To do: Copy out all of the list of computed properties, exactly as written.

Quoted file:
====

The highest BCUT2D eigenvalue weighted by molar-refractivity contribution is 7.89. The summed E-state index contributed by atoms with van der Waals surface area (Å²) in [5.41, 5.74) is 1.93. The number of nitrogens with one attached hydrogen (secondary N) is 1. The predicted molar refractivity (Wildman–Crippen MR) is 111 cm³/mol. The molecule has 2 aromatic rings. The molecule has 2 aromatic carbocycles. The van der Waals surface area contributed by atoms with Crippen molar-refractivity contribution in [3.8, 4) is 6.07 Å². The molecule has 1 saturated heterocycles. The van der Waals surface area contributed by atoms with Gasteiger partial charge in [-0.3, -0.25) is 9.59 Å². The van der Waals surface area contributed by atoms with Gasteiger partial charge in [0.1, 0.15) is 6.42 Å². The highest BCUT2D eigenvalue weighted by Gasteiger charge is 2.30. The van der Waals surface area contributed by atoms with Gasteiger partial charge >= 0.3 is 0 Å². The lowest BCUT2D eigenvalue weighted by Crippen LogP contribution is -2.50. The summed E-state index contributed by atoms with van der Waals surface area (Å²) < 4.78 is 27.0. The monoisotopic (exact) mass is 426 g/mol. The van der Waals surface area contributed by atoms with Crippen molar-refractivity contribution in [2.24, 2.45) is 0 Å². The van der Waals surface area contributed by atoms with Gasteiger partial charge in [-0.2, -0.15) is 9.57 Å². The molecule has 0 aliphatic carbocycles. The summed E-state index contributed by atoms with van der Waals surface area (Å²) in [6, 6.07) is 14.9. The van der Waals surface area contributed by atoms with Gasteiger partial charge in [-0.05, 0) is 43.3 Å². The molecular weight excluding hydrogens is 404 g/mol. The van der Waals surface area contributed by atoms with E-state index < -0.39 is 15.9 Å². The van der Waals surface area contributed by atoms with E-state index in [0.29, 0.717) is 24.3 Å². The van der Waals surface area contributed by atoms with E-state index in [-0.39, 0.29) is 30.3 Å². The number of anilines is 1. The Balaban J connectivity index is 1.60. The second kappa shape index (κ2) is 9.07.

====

The highest BCUT2D eigenvalue weighted by molar-refractivity contribution is 7.89. The summed E-state index contributed by atoms with van der Waals surface area (Å²) in [5.41, 5.74) is 1.93. The number of nitrogens with one attached hydrogen (secondary N) is 1. The predicted molar refractivity (Wildman–Crippen MR) is 111 cm³/mol. The molecule has 2 aromatic rings. The molecule has 2 aromatic carbocycles. The van der Waals surface area contributed by atoms with Crippen molar-refractivity contribution in [3.8, 4) is 6.07 Å². The molecule has 1 saturated heterocycles. The van der Waals surface area contributed by atoms with Gasteiger partial charge in [-0.3, -0.25) is 9.59 Å². The van der Waals surface area contributed by atoms with Gasteiger partial charge in [0.1, 0.15) is 6.42 Å². The highest BCUT2D eigenvalue weighted by Gasteiger charge is 2.30. The van der Waals surface area contributed by atoms with Gasteiger partial charge >= 0.3 is 0 Å². The lowest BCUT2D eigenvalue weighted by Crippen LogP contribution is -2.50. The summed E-state index contributed by atoms with van der Waals surface area (Å²) < 4.78 is 27.0. The monoisotopic (exact) mass is 426 g/mol. The van der Waals surface area contributed by atoms with Crippen molar-refractivity contribution in [2.24, 2.45) is 0 Å². The van der Waals surface area contributed by atoms with Gasteiger partial charge in [-0.2, -0.15) is 9.57 Å². The molecule has 0 aliphatic carbocycles. The summed E-state index contributed by atoms with van der Waals surface area (Å²) in [6, 6.07) is 14.9. The van der Waals surface area contributed by atoms with Gasteiger partial charge in [-0.05, 0) is 43.3 Å². The molecular weight excluding hydrogens is 404 g/mol. The van der Waals surface area contributed by atoms with E-state index < -0.39 is 15.9 Å². The van der Waals surface area contributed by atoms with E-state index in [0.29, 0.717) is 24.3 Å². The van der Waals surface area contributed by atoms with E-state index in [-0.39, 0.29) is 30.3 Å². The number of anilines is 1. The Balaban J connectivity index is 1.60. The second kappa shape index (κ2) is 9.07.